107. DW3 Bernard Muthama said he was a family member. That the land at Kangundo is ancestral registered in the deceased fathers name and that any of the deceased’s sibling including the deceased would upon death be buried there if she/he did not have a place to be laid.
108. He said he did sign some petition circulated by DW2 on the place of burial. He said no one who stays on the land at Kangundo and that he knew the deceased’s mother had sold some land before her.
ISSUES, ANALYSIS AND DETERMINATION
109. After going through the recorded proceedings, evidence and pleadings plus parties’ submissions, I find the issues are:-
a) Whether the appeal no. 57/2018 has been overtaken by event as matter has been heard and determined?
b) If above in negative, were the orders complained of justified in the circumstances?
c) On main determination, did Respondents prove their case on balance of probabilities?
d) What is the order as to costs?
110. The court has carefully considered the pleadings herein, evidence on record, exhibits produced and submissions made and authorities cited. The parties herein are related or claim to be related to the deceased.
111. On the first ground, the Hon. Otieno J. Resident Magistrate orders made on 01/08/2018 and 22/08/2018 were to do with adjournment and recusal of the said magistrate however the matter moved to Hon Mwaniki SPM court where the matter was eventually heard and determined. Thus the Appeal No. 57 of 018 became moot and thus superfluous and overtaken by events.
112. On the Appeal No 139 of 2018 merit, the first plaintiff and the defendant alleged to be the deceased’s wives while the other plaintiffs as his sons. The plaintiff asserted the place of burial should be at Kambu where deceased owned land on which he had built his home and where they or had stayed. The defendant on the other hand asserted the place of burial should be at Kangundo where the family has an ancestral home.
113. There is unrebutted evidence oral and documentary that, the Appellant was deceased wife and that the first Respondent was divorced by the deceased. Perhaps that is the reason she (1st Respondent) never appeared in court to contest the right and venue of burial and left her children to battle it out with the Appellant the lawful wife of the deceased.
114. The trial court held that all the parties have a right of burial of the deceased person. The issue in contention is the place of burial. However that holding, does not seem to be the prevailing legal position.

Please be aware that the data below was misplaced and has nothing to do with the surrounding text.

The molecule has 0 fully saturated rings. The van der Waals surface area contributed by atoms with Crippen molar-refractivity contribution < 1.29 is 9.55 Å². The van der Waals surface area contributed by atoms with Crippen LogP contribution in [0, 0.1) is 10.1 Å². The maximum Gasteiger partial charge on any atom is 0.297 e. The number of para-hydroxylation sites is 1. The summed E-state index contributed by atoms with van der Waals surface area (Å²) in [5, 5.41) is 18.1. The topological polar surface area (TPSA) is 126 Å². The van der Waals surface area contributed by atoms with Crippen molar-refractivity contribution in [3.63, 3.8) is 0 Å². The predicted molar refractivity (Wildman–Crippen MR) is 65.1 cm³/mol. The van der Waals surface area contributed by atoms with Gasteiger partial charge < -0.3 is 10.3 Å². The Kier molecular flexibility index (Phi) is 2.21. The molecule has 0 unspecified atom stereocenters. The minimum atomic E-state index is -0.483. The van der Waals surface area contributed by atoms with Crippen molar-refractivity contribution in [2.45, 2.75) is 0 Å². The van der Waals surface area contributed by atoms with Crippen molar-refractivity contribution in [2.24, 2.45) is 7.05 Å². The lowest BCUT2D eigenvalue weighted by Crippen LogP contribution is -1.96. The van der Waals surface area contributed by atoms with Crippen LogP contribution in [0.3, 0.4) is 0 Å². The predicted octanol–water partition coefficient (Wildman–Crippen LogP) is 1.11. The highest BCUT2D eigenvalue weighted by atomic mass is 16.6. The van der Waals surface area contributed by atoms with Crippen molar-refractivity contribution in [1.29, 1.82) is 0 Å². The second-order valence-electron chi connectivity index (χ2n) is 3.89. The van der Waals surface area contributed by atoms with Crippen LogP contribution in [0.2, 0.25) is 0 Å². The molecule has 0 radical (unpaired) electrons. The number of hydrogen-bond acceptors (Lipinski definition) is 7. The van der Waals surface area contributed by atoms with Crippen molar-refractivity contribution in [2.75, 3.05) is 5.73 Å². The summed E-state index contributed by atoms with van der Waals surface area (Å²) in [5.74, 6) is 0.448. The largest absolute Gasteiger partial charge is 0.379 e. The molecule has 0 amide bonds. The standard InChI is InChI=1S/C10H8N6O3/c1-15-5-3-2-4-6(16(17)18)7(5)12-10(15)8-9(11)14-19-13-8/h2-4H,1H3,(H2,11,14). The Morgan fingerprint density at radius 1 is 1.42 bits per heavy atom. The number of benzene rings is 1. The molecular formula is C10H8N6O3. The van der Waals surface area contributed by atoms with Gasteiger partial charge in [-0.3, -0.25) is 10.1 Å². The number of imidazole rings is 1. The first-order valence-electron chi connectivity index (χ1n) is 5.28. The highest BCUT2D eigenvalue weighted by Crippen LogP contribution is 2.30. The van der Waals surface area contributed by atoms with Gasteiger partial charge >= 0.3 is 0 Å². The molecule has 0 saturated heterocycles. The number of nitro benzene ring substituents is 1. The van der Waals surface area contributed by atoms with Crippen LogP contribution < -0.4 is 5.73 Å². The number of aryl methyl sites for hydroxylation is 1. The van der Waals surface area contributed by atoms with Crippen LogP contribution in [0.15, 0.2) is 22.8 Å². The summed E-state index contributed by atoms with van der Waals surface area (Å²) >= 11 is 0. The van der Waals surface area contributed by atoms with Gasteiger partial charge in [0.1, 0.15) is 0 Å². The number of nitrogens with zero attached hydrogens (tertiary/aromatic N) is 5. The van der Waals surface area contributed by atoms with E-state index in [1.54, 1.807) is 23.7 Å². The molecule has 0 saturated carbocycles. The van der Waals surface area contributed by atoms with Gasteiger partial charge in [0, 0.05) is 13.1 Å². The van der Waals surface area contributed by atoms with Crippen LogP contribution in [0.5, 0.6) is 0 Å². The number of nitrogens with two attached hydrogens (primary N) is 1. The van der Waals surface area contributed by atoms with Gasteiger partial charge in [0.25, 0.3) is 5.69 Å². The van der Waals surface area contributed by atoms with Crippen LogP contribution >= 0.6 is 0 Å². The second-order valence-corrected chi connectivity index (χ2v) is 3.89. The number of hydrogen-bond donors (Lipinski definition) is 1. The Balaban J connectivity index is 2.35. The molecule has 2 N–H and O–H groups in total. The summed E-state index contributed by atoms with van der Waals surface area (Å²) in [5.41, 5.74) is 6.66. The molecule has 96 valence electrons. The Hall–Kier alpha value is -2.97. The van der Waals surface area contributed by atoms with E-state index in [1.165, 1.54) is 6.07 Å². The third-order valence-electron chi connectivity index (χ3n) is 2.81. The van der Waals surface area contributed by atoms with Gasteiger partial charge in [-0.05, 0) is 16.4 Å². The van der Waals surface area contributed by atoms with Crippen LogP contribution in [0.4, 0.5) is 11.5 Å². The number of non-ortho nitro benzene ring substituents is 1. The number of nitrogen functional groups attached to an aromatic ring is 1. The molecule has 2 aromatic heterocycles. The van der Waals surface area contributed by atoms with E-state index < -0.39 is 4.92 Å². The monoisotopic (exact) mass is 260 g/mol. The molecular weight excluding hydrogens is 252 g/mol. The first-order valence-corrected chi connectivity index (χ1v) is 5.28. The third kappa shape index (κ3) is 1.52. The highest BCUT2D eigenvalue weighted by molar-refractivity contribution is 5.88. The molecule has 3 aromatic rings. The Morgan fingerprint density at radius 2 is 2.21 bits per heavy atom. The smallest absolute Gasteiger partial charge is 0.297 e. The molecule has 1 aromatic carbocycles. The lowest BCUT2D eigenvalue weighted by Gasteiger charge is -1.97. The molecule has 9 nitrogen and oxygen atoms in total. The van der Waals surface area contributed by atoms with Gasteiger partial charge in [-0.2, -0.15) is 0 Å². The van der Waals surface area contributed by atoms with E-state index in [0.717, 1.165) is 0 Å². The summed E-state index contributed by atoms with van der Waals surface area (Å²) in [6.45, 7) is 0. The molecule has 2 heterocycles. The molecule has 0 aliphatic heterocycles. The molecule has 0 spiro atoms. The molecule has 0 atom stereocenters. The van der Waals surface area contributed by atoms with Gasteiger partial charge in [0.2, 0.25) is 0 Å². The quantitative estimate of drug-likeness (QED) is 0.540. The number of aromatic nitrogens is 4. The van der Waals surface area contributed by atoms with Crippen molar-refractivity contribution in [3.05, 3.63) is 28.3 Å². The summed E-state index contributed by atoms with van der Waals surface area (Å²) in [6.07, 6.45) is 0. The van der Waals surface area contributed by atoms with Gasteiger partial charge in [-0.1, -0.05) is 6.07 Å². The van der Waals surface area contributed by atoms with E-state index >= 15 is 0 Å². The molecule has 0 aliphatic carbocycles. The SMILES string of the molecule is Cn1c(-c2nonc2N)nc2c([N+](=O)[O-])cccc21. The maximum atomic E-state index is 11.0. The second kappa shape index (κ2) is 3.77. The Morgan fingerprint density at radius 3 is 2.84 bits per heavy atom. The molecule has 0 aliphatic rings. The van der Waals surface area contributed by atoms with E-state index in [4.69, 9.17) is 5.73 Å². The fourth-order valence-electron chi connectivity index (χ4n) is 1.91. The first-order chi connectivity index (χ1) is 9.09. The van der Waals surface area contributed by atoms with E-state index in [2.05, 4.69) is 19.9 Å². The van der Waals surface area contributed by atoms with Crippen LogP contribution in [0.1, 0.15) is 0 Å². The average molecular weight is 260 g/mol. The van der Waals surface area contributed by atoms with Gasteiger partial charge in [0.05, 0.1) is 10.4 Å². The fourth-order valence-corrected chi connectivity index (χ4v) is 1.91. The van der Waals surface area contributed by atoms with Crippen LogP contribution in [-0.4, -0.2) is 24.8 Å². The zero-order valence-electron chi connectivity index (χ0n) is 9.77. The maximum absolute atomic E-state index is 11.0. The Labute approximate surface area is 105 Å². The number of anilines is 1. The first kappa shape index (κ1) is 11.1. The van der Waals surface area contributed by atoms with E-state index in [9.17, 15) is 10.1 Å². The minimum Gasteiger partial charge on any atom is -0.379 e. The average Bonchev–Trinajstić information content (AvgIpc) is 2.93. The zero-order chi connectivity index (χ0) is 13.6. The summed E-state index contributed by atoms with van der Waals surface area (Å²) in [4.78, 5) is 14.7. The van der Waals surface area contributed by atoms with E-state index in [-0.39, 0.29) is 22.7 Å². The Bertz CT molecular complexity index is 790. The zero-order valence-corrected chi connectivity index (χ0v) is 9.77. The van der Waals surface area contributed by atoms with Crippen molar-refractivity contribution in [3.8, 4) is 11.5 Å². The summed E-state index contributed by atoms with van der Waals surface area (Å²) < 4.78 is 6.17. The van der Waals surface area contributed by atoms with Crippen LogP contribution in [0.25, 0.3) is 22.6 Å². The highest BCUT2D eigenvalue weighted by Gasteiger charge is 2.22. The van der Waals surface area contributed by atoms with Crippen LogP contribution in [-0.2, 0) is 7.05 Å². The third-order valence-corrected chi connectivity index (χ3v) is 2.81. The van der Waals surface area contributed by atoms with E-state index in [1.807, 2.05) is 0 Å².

115. In the case of Ruth Wanjiru Njoroge –Vs- Jemimah Njeri Njoroge & Another  eKLR, Ojwang J (as he then was) held thus:
“In the Social Context prevailing in this country the person who is first in line of duty in relation to the burial of any deceased person is the one who is closest to deceased in legal terms. Generally the marital union will be found to be the focus of the closest chain of relationships touching on the deceased. And therefore, it is only natural that the one who can prove this fundamental proximity in law to the deceased, has the colour of right of burial, ahead of any other claimant.”
116. In the circumstances of this case such a person would be the wife. The right of Appellant by virtue of marriage with the deceased superseded all other claimant rights.
117. This is also supported by the provisions of the Article 45 (1) and (3) constitution of Kenya. The same stipulates that;
Art 45. Family
(1) The family is the natural and fundamental unit of society and the necessary basis of social order, and shall enjoy the recognition and protection of the State.
(2) Every adult has the right to marry a person of the opposite sex, based on the free consent of the parties.
(3) Parties to a marriage are entitled to equal rights at the time of the marriage, during the marriage and at the dissolution of the marriage.
118. That, having found for the spouse’s right to bury her deceased husband, the next question is the venue of the burial.
119. It is trite that there cannot be property in a dead body and a person cannot dispose of his body by will, but it should be noted that courts have long held that the wishes of the deceased, though not binding must, so far as practicable be given effect, so long as the same is not contrary to custom nor contrary to the general law or policy. See - Law JA in Apeli -Vs- Buluku  1 KLR (G&F) 873.
120. There was unrebutted Appellant evidence that the deceased had before his death called a meeting at Machakos attended by DW3 and PW2 at which he said he was officially divorced and that upon death he should not be taken back to his former wife.